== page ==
What lies beneath
National Geographic explorer and photographer Brian Skerry has spent 30 years exploring the world’s oceans, from extreme conditions beneath Arctic ice, to predator-infested waters and tropical coral reefs. He tells ABC News Breakfast about his underwater journeys and his one-on-one encounters with creatures of the deep.
A southern right whale dwarfs a diver in this photo by Brian Skerry.
No matter how good of a swimmer you are, you can never swim fast enough to catch a whale or a dolphin or a shark.
They [the animal] really need to allow you into their world which means being very patient and sort of calm and … even though your heart may want to be racing you’ve got to try to control that and be relaxed so the animal gets close and you can make that image.
I dreamed about exploring as an astronaut or maybe in forest and jungles but there was something about the sea that always intrigued me.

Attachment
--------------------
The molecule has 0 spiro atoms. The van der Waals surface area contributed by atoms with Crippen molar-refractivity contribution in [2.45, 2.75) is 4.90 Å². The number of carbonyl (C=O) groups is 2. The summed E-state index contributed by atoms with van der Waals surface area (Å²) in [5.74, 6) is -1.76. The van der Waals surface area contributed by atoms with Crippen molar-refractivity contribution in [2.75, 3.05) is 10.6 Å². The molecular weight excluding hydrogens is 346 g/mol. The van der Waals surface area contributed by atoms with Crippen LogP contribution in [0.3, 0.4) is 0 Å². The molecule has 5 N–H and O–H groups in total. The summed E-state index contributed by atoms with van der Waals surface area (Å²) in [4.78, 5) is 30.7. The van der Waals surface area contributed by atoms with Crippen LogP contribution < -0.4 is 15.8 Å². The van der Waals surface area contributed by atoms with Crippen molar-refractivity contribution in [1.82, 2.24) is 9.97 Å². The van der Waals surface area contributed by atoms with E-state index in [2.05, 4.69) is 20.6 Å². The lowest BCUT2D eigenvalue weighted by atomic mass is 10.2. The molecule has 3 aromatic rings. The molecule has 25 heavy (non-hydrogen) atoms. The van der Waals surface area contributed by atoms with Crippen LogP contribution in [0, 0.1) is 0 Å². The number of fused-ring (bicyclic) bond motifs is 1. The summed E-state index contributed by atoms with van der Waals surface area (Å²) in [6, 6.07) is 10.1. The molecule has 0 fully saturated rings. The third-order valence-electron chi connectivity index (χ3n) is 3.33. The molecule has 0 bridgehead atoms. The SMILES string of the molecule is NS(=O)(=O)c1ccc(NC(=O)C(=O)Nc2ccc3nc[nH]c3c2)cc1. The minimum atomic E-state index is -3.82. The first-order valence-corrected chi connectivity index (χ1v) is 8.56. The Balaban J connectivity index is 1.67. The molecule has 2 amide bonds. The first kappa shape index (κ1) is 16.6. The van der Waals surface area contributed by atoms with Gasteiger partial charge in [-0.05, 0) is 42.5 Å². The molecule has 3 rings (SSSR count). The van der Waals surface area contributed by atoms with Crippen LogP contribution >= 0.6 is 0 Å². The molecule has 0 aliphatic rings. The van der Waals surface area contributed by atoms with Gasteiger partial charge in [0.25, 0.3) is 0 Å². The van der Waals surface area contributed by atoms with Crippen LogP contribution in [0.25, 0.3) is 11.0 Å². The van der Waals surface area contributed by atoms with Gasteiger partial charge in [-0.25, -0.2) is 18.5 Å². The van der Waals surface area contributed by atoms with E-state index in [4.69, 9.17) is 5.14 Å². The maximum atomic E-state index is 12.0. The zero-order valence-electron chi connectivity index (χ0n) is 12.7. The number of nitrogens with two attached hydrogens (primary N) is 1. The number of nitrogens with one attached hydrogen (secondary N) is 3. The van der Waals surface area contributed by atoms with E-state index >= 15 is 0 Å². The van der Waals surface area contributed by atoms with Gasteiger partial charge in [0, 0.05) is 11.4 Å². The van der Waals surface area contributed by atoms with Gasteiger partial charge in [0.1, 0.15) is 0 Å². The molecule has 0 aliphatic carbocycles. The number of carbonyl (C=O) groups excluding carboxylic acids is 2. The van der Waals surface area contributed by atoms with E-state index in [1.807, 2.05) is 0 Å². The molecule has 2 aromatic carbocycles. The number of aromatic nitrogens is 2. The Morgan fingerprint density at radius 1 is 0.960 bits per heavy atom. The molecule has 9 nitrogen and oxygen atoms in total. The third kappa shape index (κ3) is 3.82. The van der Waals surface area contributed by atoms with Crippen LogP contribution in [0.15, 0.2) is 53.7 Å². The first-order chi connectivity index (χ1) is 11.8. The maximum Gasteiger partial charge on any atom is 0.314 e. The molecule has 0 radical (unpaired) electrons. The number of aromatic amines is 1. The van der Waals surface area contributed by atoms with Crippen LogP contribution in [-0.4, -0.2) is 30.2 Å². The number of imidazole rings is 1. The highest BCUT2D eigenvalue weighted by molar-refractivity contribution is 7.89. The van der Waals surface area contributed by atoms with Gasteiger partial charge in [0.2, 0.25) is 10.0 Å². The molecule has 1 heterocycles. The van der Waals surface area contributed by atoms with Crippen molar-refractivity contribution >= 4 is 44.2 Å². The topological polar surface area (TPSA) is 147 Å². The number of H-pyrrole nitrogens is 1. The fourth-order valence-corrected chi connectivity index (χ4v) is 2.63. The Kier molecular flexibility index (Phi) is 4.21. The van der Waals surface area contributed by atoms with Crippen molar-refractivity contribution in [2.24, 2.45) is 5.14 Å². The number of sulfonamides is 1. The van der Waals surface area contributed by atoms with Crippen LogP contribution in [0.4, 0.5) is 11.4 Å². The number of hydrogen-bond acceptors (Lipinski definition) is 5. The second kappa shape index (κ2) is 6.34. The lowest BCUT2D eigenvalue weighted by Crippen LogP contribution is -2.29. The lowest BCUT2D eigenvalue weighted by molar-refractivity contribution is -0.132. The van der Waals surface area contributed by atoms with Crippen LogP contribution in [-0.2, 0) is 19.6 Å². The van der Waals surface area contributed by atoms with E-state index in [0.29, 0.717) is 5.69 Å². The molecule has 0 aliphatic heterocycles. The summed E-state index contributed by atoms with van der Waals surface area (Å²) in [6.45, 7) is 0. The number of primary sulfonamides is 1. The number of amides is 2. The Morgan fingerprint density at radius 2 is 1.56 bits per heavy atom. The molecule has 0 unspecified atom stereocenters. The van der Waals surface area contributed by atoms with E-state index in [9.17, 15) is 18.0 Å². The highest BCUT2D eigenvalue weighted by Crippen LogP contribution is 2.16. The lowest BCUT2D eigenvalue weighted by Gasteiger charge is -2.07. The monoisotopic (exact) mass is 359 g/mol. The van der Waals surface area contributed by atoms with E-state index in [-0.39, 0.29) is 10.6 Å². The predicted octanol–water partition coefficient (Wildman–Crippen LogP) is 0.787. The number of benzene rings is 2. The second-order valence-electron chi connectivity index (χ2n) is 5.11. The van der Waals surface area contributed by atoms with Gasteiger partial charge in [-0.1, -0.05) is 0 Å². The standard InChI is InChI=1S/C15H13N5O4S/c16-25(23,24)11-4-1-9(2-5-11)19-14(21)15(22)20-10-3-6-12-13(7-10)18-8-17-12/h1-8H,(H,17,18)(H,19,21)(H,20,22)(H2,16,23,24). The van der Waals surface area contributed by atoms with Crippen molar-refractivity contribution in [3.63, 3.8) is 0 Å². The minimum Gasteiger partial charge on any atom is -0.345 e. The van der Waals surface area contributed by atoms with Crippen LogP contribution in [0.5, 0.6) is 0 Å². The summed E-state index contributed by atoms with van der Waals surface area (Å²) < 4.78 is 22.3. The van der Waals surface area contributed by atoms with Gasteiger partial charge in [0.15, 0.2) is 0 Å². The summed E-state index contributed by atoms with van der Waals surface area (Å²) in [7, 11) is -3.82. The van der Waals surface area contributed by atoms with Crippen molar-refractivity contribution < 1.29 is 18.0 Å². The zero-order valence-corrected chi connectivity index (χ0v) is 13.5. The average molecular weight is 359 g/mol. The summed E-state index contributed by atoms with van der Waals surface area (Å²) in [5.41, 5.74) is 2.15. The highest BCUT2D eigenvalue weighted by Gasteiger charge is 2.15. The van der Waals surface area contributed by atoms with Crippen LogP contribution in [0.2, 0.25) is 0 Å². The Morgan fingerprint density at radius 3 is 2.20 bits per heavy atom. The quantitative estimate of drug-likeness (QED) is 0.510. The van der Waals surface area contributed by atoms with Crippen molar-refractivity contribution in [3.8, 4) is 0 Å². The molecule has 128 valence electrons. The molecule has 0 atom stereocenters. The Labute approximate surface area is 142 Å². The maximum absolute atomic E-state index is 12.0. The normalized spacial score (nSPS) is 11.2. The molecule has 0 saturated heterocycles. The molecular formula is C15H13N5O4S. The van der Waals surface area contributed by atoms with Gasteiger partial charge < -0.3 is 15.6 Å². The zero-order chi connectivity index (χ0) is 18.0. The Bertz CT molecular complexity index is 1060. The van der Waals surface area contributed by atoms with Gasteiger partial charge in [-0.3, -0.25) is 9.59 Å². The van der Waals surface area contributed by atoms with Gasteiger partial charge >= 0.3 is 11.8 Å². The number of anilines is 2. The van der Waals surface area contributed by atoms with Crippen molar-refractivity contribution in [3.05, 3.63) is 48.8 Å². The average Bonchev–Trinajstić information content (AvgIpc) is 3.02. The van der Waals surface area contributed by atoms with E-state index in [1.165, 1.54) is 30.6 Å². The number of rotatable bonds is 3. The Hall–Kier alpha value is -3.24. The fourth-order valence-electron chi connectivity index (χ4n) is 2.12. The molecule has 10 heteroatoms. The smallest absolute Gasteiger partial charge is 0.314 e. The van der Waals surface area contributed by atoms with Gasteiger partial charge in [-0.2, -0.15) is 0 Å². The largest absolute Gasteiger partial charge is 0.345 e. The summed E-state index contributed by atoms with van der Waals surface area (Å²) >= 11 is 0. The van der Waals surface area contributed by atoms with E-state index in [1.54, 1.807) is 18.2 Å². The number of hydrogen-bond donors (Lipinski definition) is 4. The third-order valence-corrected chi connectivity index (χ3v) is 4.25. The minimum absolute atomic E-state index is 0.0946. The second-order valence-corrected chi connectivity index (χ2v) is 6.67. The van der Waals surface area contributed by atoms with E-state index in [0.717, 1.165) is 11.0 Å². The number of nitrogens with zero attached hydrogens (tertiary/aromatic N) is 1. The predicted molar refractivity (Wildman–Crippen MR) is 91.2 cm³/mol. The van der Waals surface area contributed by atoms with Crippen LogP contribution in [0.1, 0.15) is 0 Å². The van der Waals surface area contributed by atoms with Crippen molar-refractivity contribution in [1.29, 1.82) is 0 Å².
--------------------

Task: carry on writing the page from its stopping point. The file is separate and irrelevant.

The underwater equipment that I use is essentially regular surface terrestrial cameras but they have to go inside underwater cases and the lighting equipment is also very, very crucial.
The ocean acts as a giant filter. It scatters and filters light so if you want to see colour in detail, particularly with closer animals, you need to light those things.
I can only stay under water for as long as the air supply on my back will last which in many cases is maybe an hour.